Fat accumulation/ hepatic steatosis is one of the most common abnormalities of the liver affecting ~25% of the population. Fatty Liver can lead to fibrosis and cirrhosis, if left untreated.
The most common cause of fatty liver is alcohol abuse. However, there are other causes of this condition, such as obesity and diabetes which are a contributing factor to nonalcoholic fatty liver disease
Causes of Fatty Liver
Fats are a source of energy for the body. They are absorbed through the digestive tract, stored and converted into fuel. However, when too many fats enter the liver, they can accumulate and cause fatty liver. Here are some possible causes of fatty liver:
– Consuming too much alcohol:
Excessive alcohol intake is a leading cause of fatty liver in adults who drink more than one drink per day. Alcohol also damages the cells that produce insulin to regulate blood sugar levels (hepatocytes).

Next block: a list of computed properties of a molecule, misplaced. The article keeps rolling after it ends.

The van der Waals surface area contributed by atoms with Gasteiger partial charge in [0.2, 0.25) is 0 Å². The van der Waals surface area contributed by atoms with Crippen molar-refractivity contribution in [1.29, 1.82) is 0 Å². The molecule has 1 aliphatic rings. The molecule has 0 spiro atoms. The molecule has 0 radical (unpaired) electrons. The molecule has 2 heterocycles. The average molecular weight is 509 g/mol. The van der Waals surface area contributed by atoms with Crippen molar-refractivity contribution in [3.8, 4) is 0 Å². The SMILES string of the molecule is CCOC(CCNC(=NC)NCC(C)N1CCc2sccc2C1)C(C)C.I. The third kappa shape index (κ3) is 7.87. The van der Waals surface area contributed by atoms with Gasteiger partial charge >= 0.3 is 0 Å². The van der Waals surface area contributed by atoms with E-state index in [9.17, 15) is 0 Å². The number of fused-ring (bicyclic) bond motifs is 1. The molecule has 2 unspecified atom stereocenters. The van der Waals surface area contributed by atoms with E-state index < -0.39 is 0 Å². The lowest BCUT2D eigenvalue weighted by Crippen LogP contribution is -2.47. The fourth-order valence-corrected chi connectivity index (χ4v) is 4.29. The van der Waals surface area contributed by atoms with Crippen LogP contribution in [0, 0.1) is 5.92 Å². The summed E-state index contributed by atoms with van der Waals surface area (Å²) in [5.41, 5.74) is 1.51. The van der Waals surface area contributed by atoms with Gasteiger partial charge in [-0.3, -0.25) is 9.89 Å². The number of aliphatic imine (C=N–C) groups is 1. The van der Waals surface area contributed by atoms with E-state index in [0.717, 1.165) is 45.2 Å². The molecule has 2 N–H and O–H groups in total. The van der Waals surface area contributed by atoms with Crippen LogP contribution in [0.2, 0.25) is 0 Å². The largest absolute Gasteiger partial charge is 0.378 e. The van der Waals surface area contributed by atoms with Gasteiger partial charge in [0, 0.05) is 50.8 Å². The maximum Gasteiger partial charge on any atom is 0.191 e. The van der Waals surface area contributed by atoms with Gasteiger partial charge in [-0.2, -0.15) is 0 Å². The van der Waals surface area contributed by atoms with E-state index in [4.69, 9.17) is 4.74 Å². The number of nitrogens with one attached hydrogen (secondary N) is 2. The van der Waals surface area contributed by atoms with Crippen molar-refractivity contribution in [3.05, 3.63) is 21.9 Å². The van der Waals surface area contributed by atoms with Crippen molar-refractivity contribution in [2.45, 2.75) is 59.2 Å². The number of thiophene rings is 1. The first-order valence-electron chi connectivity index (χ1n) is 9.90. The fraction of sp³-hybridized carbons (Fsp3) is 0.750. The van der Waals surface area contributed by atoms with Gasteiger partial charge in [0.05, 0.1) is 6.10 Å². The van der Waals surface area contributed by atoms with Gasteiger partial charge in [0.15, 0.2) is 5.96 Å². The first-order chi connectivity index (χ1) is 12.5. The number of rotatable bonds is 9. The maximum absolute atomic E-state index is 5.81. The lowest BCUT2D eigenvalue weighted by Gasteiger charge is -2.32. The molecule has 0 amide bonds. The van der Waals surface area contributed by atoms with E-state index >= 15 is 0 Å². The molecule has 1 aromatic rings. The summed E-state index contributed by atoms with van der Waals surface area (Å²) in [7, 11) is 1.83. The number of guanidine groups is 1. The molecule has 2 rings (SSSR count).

More than 80% of people with type 2 diabetes will develop fatty liver disease at some point in their lifetime; it is not yet clear why this happens but genetic and environmental factors may be involved.
Fatty liver is more common in people who are overweight or obese, especially those with a high body mass index (BMI) or waist circumference.
Role of imaging and ultrasound to detect Fatty Liver
Imaging is used to detect fat deposits in the liver, determine cirrhotic changes, and exclude other possible diagnoses. Ultrasound findings of fatty liver/ hepatic steatosis include increased Liver echogenicity. Coarsened echotexture of the liver and nodular liver surface if steatohepatitis has progressed to cirrhosis.
It is possible to reverse fatty change with modification of the underlying cause, e.g., alcohol, pregnancy, obesity, diet, as long as hepatic fibrosis and cirrhosis have not developed.
There are no medications to treat NAFLD, but a healthy diet and regular exercise can improve it. By losing 10% of your current weight, you can dramatically reduce the number of fat cells in your liver and reduce inflammation.